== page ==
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pkane2001

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About pkane2001

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  1. I assume you're still running the 32-bit version. There's a good chance of out of memory conditions that could happen randomly, even depending on what else is executing at the time, or possibly due to the prior comparisons before running the test that chewed up some of the available memory. You can enable full logging in DW under Help->Logging->Debug. Once you do, try to reproduce the error. When you succeed, open the log file by invoking Help->Logging->View Log... menu. Save it as a text file, or just post it as an attachment here, and I can take a look.
  2. Looks ok to me. Here's what I get (and this is using the 32-bit version): And now, swapped:
  3. Strange, let me check. It seemed to produce reasonable results when I tested it. By the way there is a swap ref/compare files menu under the file menu that you can use
  4. Yes, the 50% bit match computation is confused by the fact that it needs to increase bit size instead of decreasing it! I thought I had fixed this a long time ago, but looks like the issue is back. PS: glad you like it!
  5. @modmix, @fas42 Please try the latest update, version 1.0.37. It should address the issues you've reported. Fixed an error when applying two filters of the same kind (LP/LP or HP/HP) one at start, the other at the end of processing Changed the choice of FFT Window function to improve Non-linear EQ (level and phase) calculation precision Regards, -Paul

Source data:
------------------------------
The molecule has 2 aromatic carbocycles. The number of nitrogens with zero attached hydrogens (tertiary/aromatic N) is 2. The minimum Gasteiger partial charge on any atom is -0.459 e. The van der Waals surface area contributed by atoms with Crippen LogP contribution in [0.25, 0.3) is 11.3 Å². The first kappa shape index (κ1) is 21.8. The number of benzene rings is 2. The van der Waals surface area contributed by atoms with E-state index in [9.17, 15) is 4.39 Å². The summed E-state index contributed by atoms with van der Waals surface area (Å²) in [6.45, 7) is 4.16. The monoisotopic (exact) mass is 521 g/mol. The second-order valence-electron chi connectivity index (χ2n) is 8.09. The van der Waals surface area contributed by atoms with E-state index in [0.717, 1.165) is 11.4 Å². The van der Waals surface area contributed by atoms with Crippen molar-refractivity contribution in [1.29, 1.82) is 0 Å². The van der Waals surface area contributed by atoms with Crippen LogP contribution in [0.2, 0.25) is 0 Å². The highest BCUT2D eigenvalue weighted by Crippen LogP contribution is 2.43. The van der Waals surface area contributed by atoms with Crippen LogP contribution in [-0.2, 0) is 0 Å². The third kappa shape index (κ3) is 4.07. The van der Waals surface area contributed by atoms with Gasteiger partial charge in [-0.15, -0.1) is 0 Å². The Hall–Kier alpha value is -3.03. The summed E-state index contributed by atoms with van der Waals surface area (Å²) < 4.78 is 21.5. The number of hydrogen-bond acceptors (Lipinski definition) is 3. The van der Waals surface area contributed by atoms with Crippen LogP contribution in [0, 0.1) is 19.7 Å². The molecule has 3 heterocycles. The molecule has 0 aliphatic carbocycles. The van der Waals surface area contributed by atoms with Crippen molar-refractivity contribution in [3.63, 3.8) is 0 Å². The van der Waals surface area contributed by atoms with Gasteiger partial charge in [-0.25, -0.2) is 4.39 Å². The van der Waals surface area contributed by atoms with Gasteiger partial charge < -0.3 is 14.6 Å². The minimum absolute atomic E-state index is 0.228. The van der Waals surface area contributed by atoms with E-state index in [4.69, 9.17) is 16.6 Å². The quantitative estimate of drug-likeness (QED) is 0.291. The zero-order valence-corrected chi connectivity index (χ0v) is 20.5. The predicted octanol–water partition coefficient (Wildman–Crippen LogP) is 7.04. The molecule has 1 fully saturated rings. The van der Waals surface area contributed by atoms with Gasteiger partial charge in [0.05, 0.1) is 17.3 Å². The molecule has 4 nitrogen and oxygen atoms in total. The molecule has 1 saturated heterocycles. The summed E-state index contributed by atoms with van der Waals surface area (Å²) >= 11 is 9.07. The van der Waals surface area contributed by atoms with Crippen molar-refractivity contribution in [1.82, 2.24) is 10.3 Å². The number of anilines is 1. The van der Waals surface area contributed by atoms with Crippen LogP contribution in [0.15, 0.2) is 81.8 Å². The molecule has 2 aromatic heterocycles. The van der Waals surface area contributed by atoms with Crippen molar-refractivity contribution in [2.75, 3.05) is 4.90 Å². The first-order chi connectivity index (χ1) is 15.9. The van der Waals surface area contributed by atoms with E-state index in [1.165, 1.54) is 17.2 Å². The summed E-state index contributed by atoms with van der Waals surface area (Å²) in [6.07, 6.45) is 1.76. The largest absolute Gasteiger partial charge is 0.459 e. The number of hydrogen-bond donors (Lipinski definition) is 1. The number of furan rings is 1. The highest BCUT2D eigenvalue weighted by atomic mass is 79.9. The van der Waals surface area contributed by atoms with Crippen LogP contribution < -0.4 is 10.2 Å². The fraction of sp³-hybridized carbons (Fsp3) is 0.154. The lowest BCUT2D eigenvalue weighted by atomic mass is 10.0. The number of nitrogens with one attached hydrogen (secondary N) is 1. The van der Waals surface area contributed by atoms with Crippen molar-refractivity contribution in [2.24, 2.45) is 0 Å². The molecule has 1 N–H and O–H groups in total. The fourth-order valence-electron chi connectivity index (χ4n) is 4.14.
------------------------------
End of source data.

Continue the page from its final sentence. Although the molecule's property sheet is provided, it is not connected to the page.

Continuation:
6. Non-linear matching performs multiple FFTs, averages the results, and then applies the difference to the comparison waveform through another FFT. In the process, a little precision is lost resulting in a small mismatch between the reference and comparison (no processing is done on the reference file). But, the difference you reported seems way too large for a tiny loss of precision... I'm about to post a new version that might help with this. Please check it and let me know what you find.
  7. Ah, that's a bug! Thanks for finding it, Frank. If there are two HP or two LP filters selected, the logic applies the most drastic of the two filters before and after processing, ignoring the pre- and post- selection. When using a mix of HP and LP filters, the logic works as expected... I'll fix this ASAP.
  8. A 15kHz high-pass filter will certainly eliminate most of the recognizable musical content from the file. What remains is noise, filter stop-band, and a few remnants of the real audio signal. Higher frequencies exhibit higher phase noise, so I would expect timing error/correlated-null to be worse when using them to compute a null, as compared to when lower frequencies are included. But that doesn't explain why applying the two filters independently would produce a very different result, so let me test this and I'll get back to you.
  9. OK, new version has been uploaded. It's still 1.0.36, so you'll need to uninstall the previous version from Windows Control panel before installing this new one. Manual Adjustment window should display without errors.